On seven occasions, those trailing by four or more entering the final round of the Masters have rallied to win, most notable among them Nick Faldo in 1996. Leader Greg Norman was up six on Faldo entering the final round and lost by five.
I mean, what's not to like? McIlroy, the product of staunchly working-class parents who worked a multitude of jobs to give their only son every chance of making it in golf, is immensely amiable and approachable and, despite the riches that have come his way so early in life, refreshingly modest. He knows that, despite his precocious physical talents, his all-round game remains a work in progress.
Chris Gay on Rory's eye-opening stats, none more impressive than 80% of his greens hit in regulation and no three putts.
The Four Backers
Four golfers are four back and each offers reason to think they could hang around and make things interesting Sunday.
Sean Martin on Charl Schwartzel and the strength of his game, as shaped by his father.
George Schwartzel helped his son build a simple, technically-sound golf swing that is lacking in quirks. He remains his son’s only teacher.
“When your dad’s as good as that, you tend to get the basics right very early,” said Schwartzel’s manager, Andrew “Chubby” Chandler. “His basics are great. He’s got a very pure golf swing.”
Charl seeks advice from his father only when he’s home in South Africa. His father doesn’t travel outside their home country often, and they don’t use email to trade tips and video. Schwartzel likes it that way.
“I don’t make it complicated,” he said. “It’s difficult enough as it is.”
Jeff Babineau on Angel Cabrera's shocking return to the leaderboard after a missed cut last week and a four month hiatus to aid an injured wrist.
His lone positive result in six events this season: a tie for seventh at the opposite-field Puerto Rico Open last month, when a majority of the world’s top players were in Miami competing at the WGC-Cadillac Championship.
But he has kept plugging along, working diligently on his game with mentor Charlie Epps and trying his best to to shake off the rust. On Saturday, he drove the ball well and his power came in quite handy, helping set up short-iron approaches that led to birdies on four holes and helping him overpower the Augusta’s vulnerable par 5s by getting home on two and in a greenside bunker at a third.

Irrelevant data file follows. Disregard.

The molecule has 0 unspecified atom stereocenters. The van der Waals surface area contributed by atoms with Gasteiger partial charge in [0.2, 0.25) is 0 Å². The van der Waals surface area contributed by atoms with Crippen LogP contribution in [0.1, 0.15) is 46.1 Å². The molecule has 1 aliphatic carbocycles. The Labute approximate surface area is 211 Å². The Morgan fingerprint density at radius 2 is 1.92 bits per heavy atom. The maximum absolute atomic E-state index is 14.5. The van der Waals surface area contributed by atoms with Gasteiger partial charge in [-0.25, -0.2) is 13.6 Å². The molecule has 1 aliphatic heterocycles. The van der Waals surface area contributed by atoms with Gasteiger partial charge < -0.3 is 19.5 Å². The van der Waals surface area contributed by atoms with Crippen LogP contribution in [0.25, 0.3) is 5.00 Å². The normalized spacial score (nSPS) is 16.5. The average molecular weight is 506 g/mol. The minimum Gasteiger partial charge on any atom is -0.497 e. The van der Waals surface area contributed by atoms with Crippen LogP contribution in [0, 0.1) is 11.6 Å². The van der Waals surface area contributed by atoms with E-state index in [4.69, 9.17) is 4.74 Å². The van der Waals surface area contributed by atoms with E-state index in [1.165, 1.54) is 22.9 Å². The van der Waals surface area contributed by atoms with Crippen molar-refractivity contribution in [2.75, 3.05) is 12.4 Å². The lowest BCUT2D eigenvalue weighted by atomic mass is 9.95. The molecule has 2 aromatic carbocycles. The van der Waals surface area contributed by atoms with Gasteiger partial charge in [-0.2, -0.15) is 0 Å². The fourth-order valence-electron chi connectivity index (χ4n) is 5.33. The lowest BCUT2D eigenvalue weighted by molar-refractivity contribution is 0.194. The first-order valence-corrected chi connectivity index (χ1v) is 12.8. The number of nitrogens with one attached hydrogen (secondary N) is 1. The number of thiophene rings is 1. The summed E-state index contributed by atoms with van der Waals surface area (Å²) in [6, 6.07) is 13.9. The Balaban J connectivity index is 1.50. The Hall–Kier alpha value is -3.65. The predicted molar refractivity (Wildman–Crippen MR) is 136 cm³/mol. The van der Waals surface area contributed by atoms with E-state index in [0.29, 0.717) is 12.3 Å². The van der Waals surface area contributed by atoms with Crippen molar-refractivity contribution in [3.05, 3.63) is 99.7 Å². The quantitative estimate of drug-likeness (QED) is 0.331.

“I didn’t play for about four months, so I’m just getting my groove,” he said. “I’m just practicing a lot.”
Day drew a chuckle in the interview room Saturday evening when he noted the youth movement in men's golf, that "it seems every year they are getting younger." Like McIlroy, Day was drawn to golf as a boy when Woods began to dominate the game in the late-1990s.
"When Tiger came along, he pretty much changed the game," Day said. "Everyone turned into athletes. We are not fat slobs anymore. He has pretty much changed the game for the good. It just shows how good the coaching is, the science behind the game, and how confident some of these young guys are coming up now."
Bob Harig on Adam Scott, the other Australian hope vaulting himself into the picture with a long-putter aided 67.
Scott, who has 14 worldwide victories but has never been much of a factor in majors, tied for the day's best round with a 5-under-par 67 despite bogeys on two of the last three holes. That put him in a tie for sixth, five strokes back. Ogilvy, who won the 2006 U.S. Open, is another stroke back, tied for ninth.
All of them, no doubt, have a green jacket on their minds for personal reasons.
"Thinking about the Aussie duck thing would happen after I won," Ogilvy said. "'Oh, I'm the first Australian.' That's probably not what I'm going to be thinking about when I'm out on the golf course. But obviously it would be a really nice thing for Australia for it to happen, for sure."
Geoff Ogilvy was next, limping out in 39 strokes but rallying on the second nine to salvage a 73 and a tie for ninth place.
Jason Day, however, may be Australia’s best hope on Sunday. Following birdies at Nos. 2, 3 and 5 the 23-year-old edged into a Grand Slam lead for the first time in his young career.
On Thursday, Day noted he wanted the Masters masses to yell his name like that of playing companion McIlroy. For much of his front nine they wouldn’t stop.
“We’re walking up (No. 6) and he looks at the leaderboard and says, ‘Holy crap, I’m leading.’” Day’s caddie Col Swatton said.
Holy crap, indeed.
Walking up the second fairway the strap on Day’s staff bag broke, leaving his caddie Col Swatton just one option – carry the 50-pound bag like a suitcase. Day, however, was not affected by the malfunction, birding the second and third hole to take the lead over playing companion Rory McIlroy.